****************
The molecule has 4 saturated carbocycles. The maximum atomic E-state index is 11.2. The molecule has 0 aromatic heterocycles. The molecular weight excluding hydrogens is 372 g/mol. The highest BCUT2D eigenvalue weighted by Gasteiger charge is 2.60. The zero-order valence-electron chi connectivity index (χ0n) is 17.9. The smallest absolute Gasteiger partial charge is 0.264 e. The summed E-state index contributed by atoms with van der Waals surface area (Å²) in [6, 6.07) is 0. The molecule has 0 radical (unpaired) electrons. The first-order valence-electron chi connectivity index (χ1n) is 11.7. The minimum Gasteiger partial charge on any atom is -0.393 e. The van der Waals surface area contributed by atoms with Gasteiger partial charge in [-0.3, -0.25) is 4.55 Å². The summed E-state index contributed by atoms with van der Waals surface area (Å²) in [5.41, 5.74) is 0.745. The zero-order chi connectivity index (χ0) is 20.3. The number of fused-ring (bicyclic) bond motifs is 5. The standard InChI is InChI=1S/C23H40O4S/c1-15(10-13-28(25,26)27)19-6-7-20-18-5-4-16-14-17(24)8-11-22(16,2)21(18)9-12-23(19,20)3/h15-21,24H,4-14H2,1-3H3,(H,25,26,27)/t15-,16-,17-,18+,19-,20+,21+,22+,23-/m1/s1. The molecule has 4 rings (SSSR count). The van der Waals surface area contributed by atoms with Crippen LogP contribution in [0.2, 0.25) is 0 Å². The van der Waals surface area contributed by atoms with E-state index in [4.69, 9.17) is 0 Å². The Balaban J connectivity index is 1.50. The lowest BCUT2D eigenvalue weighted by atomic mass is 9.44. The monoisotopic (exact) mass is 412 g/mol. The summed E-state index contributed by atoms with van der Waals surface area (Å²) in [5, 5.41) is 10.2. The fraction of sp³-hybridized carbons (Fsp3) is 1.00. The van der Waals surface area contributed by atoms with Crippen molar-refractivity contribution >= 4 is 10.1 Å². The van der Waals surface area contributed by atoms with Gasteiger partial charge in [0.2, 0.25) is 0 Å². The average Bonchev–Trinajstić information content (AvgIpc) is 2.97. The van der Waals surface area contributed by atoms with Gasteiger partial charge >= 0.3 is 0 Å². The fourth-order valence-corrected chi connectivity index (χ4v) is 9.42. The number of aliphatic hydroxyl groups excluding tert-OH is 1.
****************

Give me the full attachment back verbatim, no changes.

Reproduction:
The molecule has 4 saturated carbocycles. The maximum atomic E-state index is 11.2. The molecule has 0 aromatic heterocycles. The molecular weight excluding hydrogens is 372 g/mol. The highest BCUT2D eigenvalue weighted by Gasteiger charge is 2.60. The zero-order valence-electron chi connectivity index (χ0n) is 17.9. The smallest absolute Gasteiger partial charge is 0.264 e. The summed E-state index contributed by atoms with van der Waals surface area (Å²) in [6, 6.07) is 0. The molecule has 0 radical (unpaired) electrons. The first-order valence-electron chi connectivity index (χ1n) is 11.7. The minimum Gasteiger partial charge on any atom is -0.393 e. The van der Waals surface area contributed by atoms with Gasteiger partial charge in [-0.3, -0.25) is 4.55 Å². The summed E-state index contributed by atoms with van der Waals surface area (Å²) in [5.41, 5.74) is 0.745. The zero-order chi connectivity index (χ0) is 20.3. The number of fused-ring (bicyclic) bond motifs is 5. The standard InChI is InChI=1S/C23H40O4S/c1-15(10-13-28(25,26)27)19-6-7-20-18-5-4-16-14-17(24)8-11-22(16,2)21(18)9-12-23(19,20)3/h15-21,24H,4-14H2,1-3H3,(H,25,26,27)/t15-,16-,17-,18+,19-,20+,21+,22+,23-/m1/s1. The molecule has 4 rings (SSSR count). The van der Waals surface area contributed by atoms with Crippen LogP contribution in [0.2, 0.25) is 0 Å². The van der Waals surface area contributed by atoms with E-state index in [4.69, 9.17) is 0 Å². The Balaban J connectivity index is 1.50. The lowest BCUT2D eigenvalue weighted by atomic mass is 9.44. The monoisotopic (exact) mass is 412 g/mol. The summed E-state index contributed by atoms with van der Waals surface area (Å²) in [5, 5.41) is 10.2. The fraction of sp³-hybridized carbons (Fsp3) is 1.00. The van der Waals surface area contributed by atoms with Crippen molar-refractivity contribution >= 4 is 10.1 Å². The van der Waals surface area contributed by atoms with Gasteiger partial charge in [0.2, 0.25) is 0 Å². The average Bonchev–Trinajstić information content (AvgIpc) is 2.97. The van der Waals surface area contributed by atoms with Gasteiger partial charge >= 0.3 is 0 Å². The fourth-order valence-corrected chi connectivity index (χ4v) is 9.42. The number of aliphatic hydroxyl groups excluding tert-OH is 1.